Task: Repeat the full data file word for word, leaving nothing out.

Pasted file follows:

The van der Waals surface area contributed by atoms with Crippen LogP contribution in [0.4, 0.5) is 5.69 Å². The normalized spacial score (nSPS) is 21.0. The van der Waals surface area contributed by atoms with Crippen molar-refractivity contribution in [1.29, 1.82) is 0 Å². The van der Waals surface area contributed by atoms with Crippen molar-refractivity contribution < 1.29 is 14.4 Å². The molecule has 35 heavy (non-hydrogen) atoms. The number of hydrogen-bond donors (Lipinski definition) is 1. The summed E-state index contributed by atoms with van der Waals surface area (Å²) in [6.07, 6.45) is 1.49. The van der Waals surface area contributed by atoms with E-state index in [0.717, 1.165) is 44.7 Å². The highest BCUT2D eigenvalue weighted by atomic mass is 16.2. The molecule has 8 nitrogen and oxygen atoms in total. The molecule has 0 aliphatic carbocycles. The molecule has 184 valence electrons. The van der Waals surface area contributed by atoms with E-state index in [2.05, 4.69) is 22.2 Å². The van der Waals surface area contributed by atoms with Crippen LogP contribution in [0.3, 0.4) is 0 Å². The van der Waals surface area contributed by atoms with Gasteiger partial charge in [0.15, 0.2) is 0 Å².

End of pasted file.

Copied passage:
The van der Waals surface area contributed by atoms with Crippen LogP contribution in [0.4, 0.5) is 5.69 Å². The normalized spacial score (nSPS) is 21.0. The van der Waals surface area contributed by atoms with Crippen molar-refractivity contribution in [1.29, 1.82) is 0 Å². The van der Waals surface area contributed by atoms with Crippen molar-refractivity contribution < 1.29 is 14.4 Å². The molecule has 35 heavy (non-hydrogen) atoms. The number of hydrogen-bond donors (Lipinski definition) is 1. The summed E-state index contributed by atoms with van der Waals surface area (Å²) in [6.07, 6.45) is 1.49. The van der Waals surface area contributed by atoms with E-state index in [0.717, 1.165) is 44.7 Å². The highest BCUT2D eigenvalue weighted by atomic mass is 16.2. The molecule has 8 nitrogen and oxygen atoms in total. The molecule has 0 aliphatic carbocycles. The molecule has 184 valence electrons. The van der Waals surface area contributed by atoms with E-state index in [2.05, 4.69) is 22.2 Å². The van der Waals surface area contributed by atoms with Crippen LogP contribution in [0.3, 0.4) is 0 Å². The van der Waals surface area contributed by atoms with Gasteiger partial charge in [0.15, 0.2) is 0 Å².